I’ve been invited to give a presentation on networking and entrepreneurship in three cities in Romania (Bucharest, Timisoara and Cluj).
Main points of the presentation was that for Romania to grow more successful global startups we first need to grow a solid entrepreneurial ecosystem, formed of people who have the network and the money to help others succeed and grow at a rapid pace. The other thing necessary to grow an ecosystem is to strong network of connections in all major entrepreneurship hubs (San Francisco/Silicon Valley, New York, London, etc.)
Direct links to the networks/communities in the slideshow are:
I do usually post TED videos on my Tumblr Blog, but this is more relevant than most to the social and economic situations we have in Romania.
Is it possible to find corruption in Romania a similar way to how Shaffi Mather, a social entrepreneur from India, does it in his country of origin?
This might actually be a great startup opportunity for a social entrepreneur involved in consumer Internet. Pasted below is a comment from the Ted.com comment section, written by a person named ‘Ted Miller’:
If I have a product that I feel cheats me, I write a bad review on Amazon. Inevitably, bad reviews accumulate, the manufacturer is shamed, sales decline and the product is removed.
Why can’t something similar be done with corrupt officials? Create an online database with their photograph and profile, their work location, etc. It may only be a first name to begin with. But preferably India passes a law that requires all public officials to have a name badge and identity number.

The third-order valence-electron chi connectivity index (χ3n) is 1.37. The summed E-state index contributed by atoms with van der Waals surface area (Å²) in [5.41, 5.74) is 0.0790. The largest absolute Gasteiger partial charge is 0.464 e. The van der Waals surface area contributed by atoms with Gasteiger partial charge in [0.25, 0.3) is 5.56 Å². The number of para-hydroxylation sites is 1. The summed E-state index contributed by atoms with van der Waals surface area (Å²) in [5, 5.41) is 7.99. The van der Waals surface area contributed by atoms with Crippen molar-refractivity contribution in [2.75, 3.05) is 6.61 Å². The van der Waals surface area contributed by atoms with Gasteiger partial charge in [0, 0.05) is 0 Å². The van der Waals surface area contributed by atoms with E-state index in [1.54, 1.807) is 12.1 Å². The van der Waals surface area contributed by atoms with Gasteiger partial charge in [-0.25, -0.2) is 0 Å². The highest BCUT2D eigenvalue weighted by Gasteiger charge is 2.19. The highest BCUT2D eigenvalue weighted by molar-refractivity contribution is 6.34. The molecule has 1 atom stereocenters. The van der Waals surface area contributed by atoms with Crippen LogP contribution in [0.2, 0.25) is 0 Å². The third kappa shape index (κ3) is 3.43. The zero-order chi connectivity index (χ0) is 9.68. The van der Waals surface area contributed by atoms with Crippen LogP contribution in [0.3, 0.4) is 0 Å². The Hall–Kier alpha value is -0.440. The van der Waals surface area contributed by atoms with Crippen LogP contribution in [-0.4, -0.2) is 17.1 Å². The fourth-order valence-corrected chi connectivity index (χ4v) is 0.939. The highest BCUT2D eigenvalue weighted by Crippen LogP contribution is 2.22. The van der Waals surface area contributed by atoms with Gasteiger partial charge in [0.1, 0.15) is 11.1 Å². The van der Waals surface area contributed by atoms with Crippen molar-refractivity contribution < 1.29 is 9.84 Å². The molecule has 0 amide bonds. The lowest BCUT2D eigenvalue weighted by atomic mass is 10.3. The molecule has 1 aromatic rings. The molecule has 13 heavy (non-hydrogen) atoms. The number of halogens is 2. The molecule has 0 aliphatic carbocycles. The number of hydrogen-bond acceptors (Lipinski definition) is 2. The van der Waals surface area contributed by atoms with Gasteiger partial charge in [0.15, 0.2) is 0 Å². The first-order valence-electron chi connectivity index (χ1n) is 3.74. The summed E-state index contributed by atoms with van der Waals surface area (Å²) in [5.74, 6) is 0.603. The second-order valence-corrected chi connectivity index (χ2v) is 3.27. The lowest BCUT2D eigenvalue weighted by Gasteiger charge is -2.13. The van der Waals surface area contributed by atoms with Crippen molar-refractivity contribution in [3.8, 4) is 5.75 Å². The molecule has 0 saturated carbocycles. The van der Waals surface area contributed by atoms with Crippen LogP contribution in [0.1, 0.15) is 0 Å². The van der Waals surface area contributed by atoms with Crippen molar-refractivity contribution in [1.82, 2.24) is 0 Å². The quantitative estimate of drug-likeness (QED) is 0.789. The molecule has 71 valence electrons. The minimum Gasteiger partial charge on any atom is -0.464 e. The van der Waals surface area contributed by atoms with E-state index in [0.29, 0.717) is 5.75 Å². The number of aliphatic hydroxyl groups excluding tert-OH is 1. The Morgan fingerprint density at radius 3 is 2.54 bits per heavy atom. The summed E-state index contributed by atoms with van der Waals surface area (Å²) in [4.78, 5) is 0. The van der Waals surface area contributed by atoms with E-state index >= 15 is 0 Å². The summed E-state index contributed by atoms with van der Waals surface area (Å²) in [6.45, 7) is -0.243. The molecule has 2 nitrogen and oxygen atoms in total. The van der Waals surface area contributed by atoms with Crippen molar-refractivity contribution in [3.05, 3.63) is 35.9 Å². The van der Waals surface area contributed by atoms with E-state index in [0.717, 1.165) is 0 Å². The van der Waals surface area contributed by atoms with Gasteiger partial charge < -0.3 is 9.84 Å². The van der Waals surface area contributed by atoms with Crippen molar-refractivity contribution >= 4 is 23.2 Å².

Then if such an official solicits a bribe, you go to the site and anonymously or publicly (just like on Amazon) and post your grievance with the official. Perhaps you even post video footage of the occasion. If an official accumulates hundreds or thousands of bad reviews, it then becomes quite simple for media to expose them and their supervisors for allowing it to continue.
How would you like to be the corrupt official who has to explain to his children why he’s the worst-rated official in the newspaper?
Working on a startup teaches you a lot of things. Actually it might be the most powerful experience one can get into learning how to make something from nothing and overcome difficulties and conquer challenges.
An effective approach we developed towards design at iCartApp is to challenge every single design decision we take and create ways to test those decisions. Brainstorming, random app testing, focus groups, split testing are some of the ways we challenge our own approaches to a UI or UX decision.
We think of ourselves as providers and supporters as opposed to know-all entrepreneurs. We’re working on creating something remarkable and then let our users decide how it should behave and feel. Stay tuned!